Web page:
In his more than 20 years as a lawyer, his offices have handled some 8,000 migrant worker cases, most of them over compensation claims for workplace injuries or unpaid wages.
A glance outside the window of his office in the southwestern city of Wanzhou, perched high over the Yangzte River and across the road from the local courts, offers a microcosm of the social dislocation across China that in part accounts for its vast army of migrant workers.
Farmers still till vegetables and rice paddies in plots wedged between buildings rapidly rising above the river. Patches of green look tiny beneath construction cranes.
To meet their needs, as the number of citizens’ agents rises, trained lawyers, too, are turning their attention toward the once neglected area of labor law.
The United Nations Development Programme, with funding from the Belgian government, started a pilot program last year with the All-China Lawyers’ Association to fund legal aid for migrant workers in 15 provinces.
The Beijing branch alone has handled some 4,000 cases in the past year and about 30,000 workers have contacted the clinic.
Despite the low pay-back for law firms handling these cases, those involved say it has been easy to attract lawyers.
“They see it as a way of engaging in social transformation,” said Alessandra Tisot, the UNDP’s Senior Deputy Resident Representative in Beijing.
“It’s also a way to get training and experience in labor law, which is traditionally a sector that’s been missing in Chinese law,” she said.
Pressure is mounting on the legal system, in part because workers in China are deprived of a key channel elsewhere for resolving labor disputes: independent unions, which are banned by the ruling Communist Party.
Critics say the official, state-backed All-China Federation of Trade Unions does almost nothing to protect workers’ rights.
The options, therefore, are limited and the need for legal support is rising, said Han Dongfang, whose Hong Kong-based China labor Bulletin offers funding and support to migrant laborers involved in legal disputes.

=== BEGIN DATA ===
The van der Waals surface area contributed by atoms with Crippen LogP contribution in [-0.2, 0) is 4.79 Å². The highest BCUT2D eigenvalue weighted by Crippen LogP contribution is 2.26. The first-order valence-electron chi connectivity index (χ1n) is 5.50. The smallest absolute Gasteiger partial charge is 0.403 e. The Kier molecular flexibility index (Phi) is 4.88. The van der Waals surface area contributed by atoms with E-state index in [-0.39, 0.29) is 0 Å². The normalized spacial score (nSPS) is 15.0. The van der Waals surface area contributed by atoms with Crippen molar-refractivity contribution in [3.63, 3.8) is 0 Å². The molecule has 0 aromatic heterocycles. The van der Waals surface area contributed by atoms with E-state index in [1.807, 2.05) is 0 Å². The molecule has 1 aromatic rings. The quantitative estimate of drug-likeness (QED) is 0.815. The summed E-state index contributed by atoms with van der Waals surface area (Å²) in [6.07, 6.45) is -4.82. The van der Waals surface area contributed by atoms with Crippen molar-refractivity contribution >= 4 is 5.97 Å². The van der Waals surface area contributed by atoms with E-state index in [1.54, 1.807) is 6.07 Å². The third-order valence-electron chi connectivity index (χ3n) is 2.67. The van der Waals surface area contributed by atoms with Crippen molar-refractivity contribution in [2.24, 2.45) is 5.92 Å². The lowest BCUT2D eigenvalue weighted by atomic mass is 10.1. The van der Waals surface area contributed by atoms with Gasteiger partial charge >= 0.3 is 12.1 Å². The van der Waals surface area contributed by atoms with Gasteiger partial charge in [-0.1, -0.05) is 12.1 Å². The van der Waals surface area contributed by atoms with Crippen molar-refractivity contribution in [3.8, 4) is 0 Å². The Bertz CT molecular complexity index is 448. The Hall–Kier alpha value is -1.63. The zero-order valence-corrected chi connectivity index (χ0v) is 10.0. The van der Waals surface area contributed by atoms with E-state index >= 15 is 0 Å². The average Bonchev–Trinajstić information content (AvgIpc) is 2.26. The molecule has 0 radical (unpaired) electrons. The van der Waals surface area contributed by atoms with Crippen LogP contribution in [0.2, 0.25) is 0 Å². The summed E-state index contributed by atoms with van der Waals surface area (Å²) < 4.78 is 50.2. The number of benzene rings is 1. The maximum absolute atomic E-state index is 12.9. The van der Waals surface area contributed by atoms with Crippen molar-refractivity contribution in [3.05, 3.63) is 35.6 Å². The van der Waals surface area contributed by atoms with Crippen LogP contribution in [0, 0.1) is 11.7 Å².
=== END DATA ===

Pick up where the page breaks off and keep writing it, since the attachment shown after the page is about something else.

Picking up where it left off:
“But at the same time, what is the ultimate solution? It is preventing these violations,” said Han. “This is a great waste of judiciary resources. There’s no need for these cases.”
His organization estimates that the number of labor dispute cases China’s courts have handled rose about four-fold in the decade to 2004, reaching nearly 115,000.
From Han’s perspective, the official union must realign its priorities to side with workers rather than trying to protect the investment gravy train. Zhou, the lawyer, agrees that the union is “only for show.”
Some expect a flood of cases after the new arbitration law takes effect in May making it easier to file labor suits.
With momentum building, and national leaders caught between wanting to placate workers and protect their own hold on power, crusaders like Zhou and Qi face obstacles.
Zhou says local governments have at times interfered with the courts, causing him to lose cases.
In Shenzhen, Qi says he and others won so many cases that the local court in Bao’an, a district of Shenzhen where some 5 million migrants work, decided to ban “citizens’ agents” from representing workers there.
“That’s illegal,” said the indefatigable Qi, who, with others, sent a letter to Premier Wen to complain.
Even though enforcement is patchy and the government sends mixed signals, the band of citizens’ agents involved in the legal aid campaign is growing and their legal know-how is expanding.
“It’s difficult to put the spirit back in the bottle,” said Andreas Lauffs, an expert in Chinese employment law at Baker & McKenzie.
Editing by Megan Goldin